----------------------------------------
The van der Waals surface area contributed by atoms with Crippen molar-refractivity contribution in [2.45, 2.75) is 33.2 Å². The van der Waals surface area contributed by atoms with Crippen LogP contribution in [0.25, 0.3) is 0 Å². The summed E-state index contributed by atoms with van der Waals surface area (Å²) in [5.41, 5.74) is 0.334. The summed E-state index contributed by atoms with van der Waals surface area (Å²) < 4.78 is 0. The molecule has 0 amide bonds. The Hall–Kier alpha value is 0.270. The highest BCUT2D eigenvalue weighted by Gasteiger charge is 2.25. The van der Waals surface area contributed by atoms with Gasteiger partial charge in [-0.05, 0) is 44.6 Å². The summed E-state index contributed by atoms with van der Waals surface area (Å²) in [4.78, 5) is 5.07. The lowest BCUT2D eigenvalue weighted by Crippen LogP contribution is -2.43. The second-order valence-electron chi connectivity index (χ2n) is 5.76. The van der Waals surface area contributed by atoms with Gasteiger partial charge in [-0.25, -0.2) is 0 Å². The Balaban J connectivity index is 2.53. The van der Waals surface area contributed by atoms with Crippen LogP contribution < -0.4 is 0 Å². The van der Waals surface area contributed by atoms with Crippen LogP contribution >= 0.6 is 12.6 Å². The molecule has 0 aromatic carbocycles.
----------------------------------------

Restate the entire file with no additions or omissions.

The van der Waals surface area contributed by atoms with Crippen molar-refractivity contribution in [2.45, 2.75) is 33.2 Å². The van der Waals surface area contributed by atoms with Crippen LogP contribution in [0.25, 0.3) is 0 Å². The summed E-state index contributed by atoms with van der Waals surface area (Å²) in [5.41, 5.74) is 0.334. The summed E-state index contributed by atoms with van der Waals surface area (Å²) < 4.78 is 0. The molecule has 0 amide bonds. The Hall–Kier alpha value is 0.270. The highest BCUT2D eigenvalue weighted by Gasteiger charge is 2.25. The van der Waals surface area contributed by atoms with Gasteiger partial charge in [-0.05, 0) is 44.6 Å². The summed E-state index contributed by atoms with van der Waals surface area (Å²) in [4.78, 5) is 5.07. The lowest BCUT2D eigenvalue weighted by Crippen LogP contribution is -2.43. The second-order valence-electron chi connectivity index (χ2n) is 5.76. The van der Waals surface area contributed by atoms with Gasteiger partial charge in [-0.25, -0.2) is 0 Å². The Balaban J connectivity index is 2.53. The van der Waals surface area contributed by atoms with Crippen LogP contribution < -0.4 is 0 Å². The van der Waals surface area contributed by atoms with Crippen LogP contribution >= 0.6 is 12.6 Å². The molecule has 0 aromatic carbocycles.